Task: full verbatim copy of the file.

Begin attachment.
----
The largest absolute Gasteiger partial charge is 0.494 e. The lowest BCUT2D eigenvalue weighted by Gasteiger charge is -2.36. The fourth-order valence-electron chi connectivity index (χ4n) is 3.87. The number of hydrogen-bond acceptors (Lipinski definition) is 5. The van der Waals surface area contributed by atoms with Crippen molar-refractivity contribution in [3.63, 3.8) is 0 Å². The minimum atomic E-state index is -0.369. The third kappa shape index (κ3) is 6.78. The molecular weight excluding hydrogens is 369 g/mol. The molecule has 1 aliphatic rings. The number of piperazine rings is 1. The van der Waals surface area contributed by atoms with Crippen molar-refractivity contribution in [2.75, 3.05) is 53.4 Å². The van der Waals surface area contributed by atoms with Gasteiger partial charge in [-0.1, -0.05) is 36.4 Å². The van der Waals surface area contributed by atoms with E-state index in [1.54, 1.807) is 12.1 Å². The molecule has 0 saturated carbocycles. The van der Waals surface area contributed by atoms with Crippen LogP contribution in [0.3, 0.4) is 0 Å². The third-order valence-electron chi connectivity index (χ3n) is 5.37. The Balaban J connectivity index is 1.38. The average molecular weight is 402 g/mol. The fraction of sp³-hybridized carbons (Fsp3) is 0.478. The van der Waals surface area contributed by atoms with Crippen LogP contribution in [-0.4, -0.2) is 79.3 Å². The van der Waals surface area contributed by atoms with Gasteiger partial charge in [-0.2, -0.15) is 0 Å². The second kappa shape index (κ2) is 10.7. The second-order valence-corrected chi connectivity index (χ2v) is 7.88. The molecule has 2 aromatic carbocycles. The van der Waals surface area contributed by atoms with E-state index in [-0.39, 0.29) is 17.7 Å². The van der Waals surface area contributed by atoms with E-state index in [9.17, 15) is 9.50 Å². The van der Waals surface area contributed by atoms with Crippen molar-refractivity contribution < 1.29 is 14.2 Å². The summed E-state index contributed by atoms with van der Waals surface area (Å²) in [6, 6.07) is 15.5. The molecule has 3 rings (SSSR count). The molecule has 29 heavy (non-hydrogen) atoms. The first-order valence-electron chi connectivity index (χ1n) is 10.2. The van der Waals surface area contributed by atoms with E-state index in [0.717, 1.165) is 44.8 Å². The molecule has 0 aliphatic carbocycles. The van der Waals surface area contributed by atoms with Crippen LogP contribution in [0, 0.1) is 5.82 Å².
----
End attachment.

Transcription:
The largest absolute Gasteiger partial charge is 0.494 e. The lowest BCUT2D eigenvalue weighted by Gasteiger charge is -2.36. The fourth-order valence-electron chi connectivity index (χ4n) is 3.87. The number of hydrogen-bond acceptors (Lipinski definition) is 5. The van der Waals surface area contributed by atoms with Crippen molar-refractivity contribution in [3.63, 3.8) is 0 Å². The minimum atomic E-state index is -0.369. The third kappa shape index (κ3) is 6.78. The molecular weight excluding hydrogens is 369 g/mol. The molecule has 1 aliphatic rings. The number of piperazine rings is 1. The van der Waals surface area contributed by atoms with Crippen molar-refractivity contribution in [2.75, 3.05) is 53.4 Å². The van der Waals surface area contributed by atoms with Gasteiger partial charge in [-0.1, -0.05) is 36.4 Å². The van der Waals surface area contributed by atoms with E-state index in [1.54, 1.807) is 12.1 Å². The molecule has 0 saturated carbocycles. The van der Waals surface area contributed by atoms with Crippen LogP contribution in [0.3, 0.4) is 0 Å². The third-order valence-electron chi connectivity index (χ3n) is 5.37. The Balaban J connectivity index is 1.38. The average molecular weight is 402 g/mol. The fraction of sp³-hybridized carbons (Fsp3) is 0.478. The van der Waals surface area contributed by atoms with Crippen LogP contribution in [-0.4, -0.2) is 79.3 Å². The van der Waals surface area contributed by atoms with Gasteiger partial charge in [-0.2, -0.15) is 0 Å². The second kappa shape index (κ2) is 10.7. The second-order valence-corrected chi connectivity index (χ2v) is 7.88. The molecule has 2 aromatic carbocycles. The van der Waals surface area contributed by atoms with E-state index in [-0.39, 0.29) is 17.7 Å². The van der Waals surface area contributed by atoms with E-state index in [9.17, 15) is 9.50 Å². The van der Waals surface area contributed by atoms with Crippen molar-refractivity contribution < 1.29 is 14.2 Å². The summed E-state index contributed by atoms with van der Waals surface area (Å²) in [6, 6.07) is 15.5. The molecule has 3 rings (SSSR count). The molecule has 29 heavy (non-hydrogen) atoms. The first-order valence-electron chi connectivity index (χ1n) is 10.2. The van der Waals surface area contributed by atoms with E-state index in [0.717, 1.165) is 44.8 Å². The molecule has 0 aliphatic carbocycles. The van der Waals surface area contributed by atoms with Crippen LogP contribution in [0, 0.1) is 5.82 Å².